So, how do you make the most of performance measurements? Team leaders could try this rubric when dealing with employee performance:
- Measure a small number of important factors. For example, for a customer support team, you could measure one or two quality factors (like what percentage of complaints they solved) and regular attendance. Then, you can measure employee goals three or four times a year.
- Create your own formulas. Companies and teams often have individual needs. For example, Jeff Haden, a contributing editor in Inc., explains how his team had to create an adjusted formula to measure productivity. Their previous formula didn’t allow comparisons between teams to decide which one was doing better.
- Keep company-wide KPIs in mind. For example, if your company claims customer satisfaction KPIs are its first priority, you should measure these metrics on a team level too.
- Revise your measurements. Sometimes, factors you chose to measure prove less valuable than expected. Don’t be afraid to shift away from performance metrics that don’t make sense for your company. For example, imagine that a manager measures the weekly amount of sales calls their team makes as a performance indicator. If they notice that their team focuses on making as many calls as possible without caring about quality, then maybe it’s time to shift towards a more meaningful measurement.
- Communicate results to your team. Your team needs to know what you’re measuring so they can focus on what’s important. They should also know what your intentions are: could their performance review cost them their job (e.g. through forced ranking) or will you use it to help them improve? It’d be best if you used regular measurements as a means to give feedback to employees. Regular ‘informal check-ins’ and employee coaching can have positive business results.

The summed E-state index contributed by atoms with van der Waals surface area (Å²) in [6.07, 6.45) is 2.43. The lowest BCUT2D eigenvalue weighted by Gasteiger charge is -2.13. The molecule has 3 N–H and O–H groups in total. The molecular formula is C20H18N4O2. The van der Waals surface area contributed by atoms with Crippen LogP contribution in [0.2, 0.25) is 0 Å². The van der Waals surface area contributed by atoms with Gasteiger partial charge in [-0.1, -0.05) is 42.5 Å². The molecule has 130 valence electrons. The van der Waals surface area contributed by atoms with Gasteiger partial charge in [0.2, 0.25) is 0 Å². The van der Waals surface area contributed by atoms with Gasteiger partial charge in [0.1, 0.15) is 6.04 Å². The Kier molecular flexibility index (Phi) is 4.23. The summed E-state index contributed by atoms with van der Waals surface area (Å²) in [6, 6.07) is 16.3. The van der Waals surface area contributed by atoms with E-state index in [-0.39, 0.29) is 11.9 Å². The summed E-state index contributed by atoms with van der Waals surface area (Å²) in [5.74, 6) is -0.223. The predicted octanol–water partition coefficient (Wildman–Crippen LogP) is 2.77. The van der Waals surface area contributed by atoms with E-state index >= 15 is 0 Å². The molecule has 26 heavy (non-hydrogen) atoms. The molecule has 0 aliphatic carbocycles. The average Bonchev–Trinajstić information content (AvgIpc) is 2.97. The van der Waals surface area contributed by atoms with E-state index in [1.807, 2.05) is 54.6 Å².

- See performance evaluation as a daily priority. Annual performance reviews are on their way out. Growing teams can opt for frequent feedback: quarterly, monthly or even weekly. Not all factors have to be measured constantly. But, some (e.g. number of customer inquiries that went unanswered) make more sense in the short-term so you can make improvements quickly.
- Try 360-feedback. Often, team leaders need input from other employees to help them assess their team members’ performance. If you choose to track factors like helpfulness and values, feedback from peers can be invaluable.
Continually measuring performance can be a tough task but it’s the most effective way to build productive teams.
Frequently asked questions
What are performance metrics for employees?
Performance metrics are indicators of an employee's success at the job. They set the bar, telling employees to work their way up to them. However, a lack of metrics can lead to complacency and miscommunication. For example, if a team member isn't performing well, the manager cannot do much due to ambiguity.
What are the five key performance indicators for employees?
Key performance indicators might include: timeliness, attention to detail, creativity and innovation, and time management within their given role.
What are good performance metrics?
A good performance metric embodies a strategic objective. It is designed to help the organization monitor whether it is on track to achieve its goals. The sum of all performance metrics in an organization (along with the objectives they support) tells the story of the organization's strategy.